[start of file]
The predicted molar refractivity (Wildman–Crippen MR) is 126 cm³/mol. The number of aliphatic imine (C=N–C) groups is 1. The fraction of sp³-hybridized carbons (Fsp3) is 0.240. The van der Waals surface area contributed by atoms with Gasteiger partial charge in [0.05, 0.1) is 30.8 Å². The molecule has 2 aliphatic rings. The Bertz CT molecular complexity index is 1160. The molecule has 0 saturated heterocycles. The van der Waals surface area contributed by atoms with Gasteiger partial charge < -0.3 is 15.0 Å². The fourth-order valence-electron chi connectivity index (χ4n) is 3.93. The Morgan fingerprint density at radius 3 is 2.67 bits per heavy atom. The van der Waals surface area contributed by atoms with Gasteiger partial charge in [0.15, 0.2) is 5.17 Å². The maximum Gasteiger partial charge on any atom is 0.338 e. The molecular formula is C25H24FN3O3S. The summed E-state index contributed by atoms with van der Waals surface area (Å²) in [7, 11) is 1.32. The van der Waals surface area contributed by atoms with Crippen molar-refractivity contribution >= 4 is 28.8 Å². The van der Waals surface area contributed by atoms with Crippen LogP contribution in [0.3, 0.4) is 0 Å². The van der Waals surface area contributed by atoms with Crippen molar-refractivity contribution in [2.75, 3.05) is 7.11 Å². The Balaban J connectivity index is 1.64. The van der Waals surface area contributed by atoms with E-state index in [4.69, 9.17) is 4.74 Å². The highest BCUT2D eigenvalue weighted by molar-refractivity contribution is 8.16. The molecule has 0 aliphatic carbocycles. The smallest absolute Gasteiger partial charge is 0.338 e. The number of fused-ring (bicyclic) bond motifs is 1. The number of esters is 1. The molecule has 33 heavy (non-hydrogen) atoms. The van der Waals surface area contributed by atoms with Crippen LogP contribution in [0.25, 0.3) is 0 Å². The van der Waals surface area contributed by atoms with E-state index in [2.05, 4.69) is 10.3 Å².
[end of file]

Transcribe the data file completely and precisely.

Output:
The predicted molar refractivity (Wildman–Crippen MR) is 126 cm³/mol. The number of aliphatic imine (C=N–C) groups is 1. The fraction of sp³-hybridized carbons (Fsp3) is 0.240. The van der Waals surface area contributed by atoms with Gasteiger partial charge in [0.05, 0.1) is 30.8 Å². The molecule has 2 aliphatic rings. The Bertz CT molecular complexity index is 1160. The molecule has 0 saturated heterocycles. The van der Waals surface area contributed by atoms with Gasteiger partial charge < -0.3 is 15.0 Å². The fourth-order valence-electron chi connectivity index (χ4n) is 3.93. The Morgan fingerprint density at radius 3 is 2.67 bits per heavy atom. The van der Waals surface area contributed by atoms with Gasteiger partial charge in [0.15, 0.2) is 5.17 Å². The maximum Gasteiger partial charge on any atom is 0.338 e. The molecular formula is C25H24FN3O3S. The summed E-state index contributed by atoms with van der Waals surface area (Å²) in [7, 11) is 1.32. The van der Waals surface area contributed by atoms with Crippen molar-refractivity contribution >= 4 is 28.8 Å². The van der Waals surface area contributed by atoms with Crippen LogP contribution in [0.3, 0.4) is 0 Å². The van der Waals surface area contributed by atoms with Crippen molar-refractivity contribution in [2.75, 3.05) is 7.11 Å². The Balaban J connectivity index is 1.64. The van der Waals surface area contributed by atoms with E-state index in [4.69, 9.17) is 4.74 Å². The highest BCUT2D eigenvalue weighted by molar-refractivity contribution is 8.16. The molecule has 0 aliphatic carbocycles. The smallest absolute Gasteiger partial charge is 0.338 e. The number of fused-ring (bicyclic) bond motifs is 1. The number of esters is 1. The molecule has 33 heavy (non-hydrogen) atoms. The van der Waals surface area contributed by atoms with Crippen LogP contribution in [0.25, 0.3) is 0 Å². The van der Waals surface area contributed by atoms with E-state index in [2.05, 4.69) is 10.3 Å².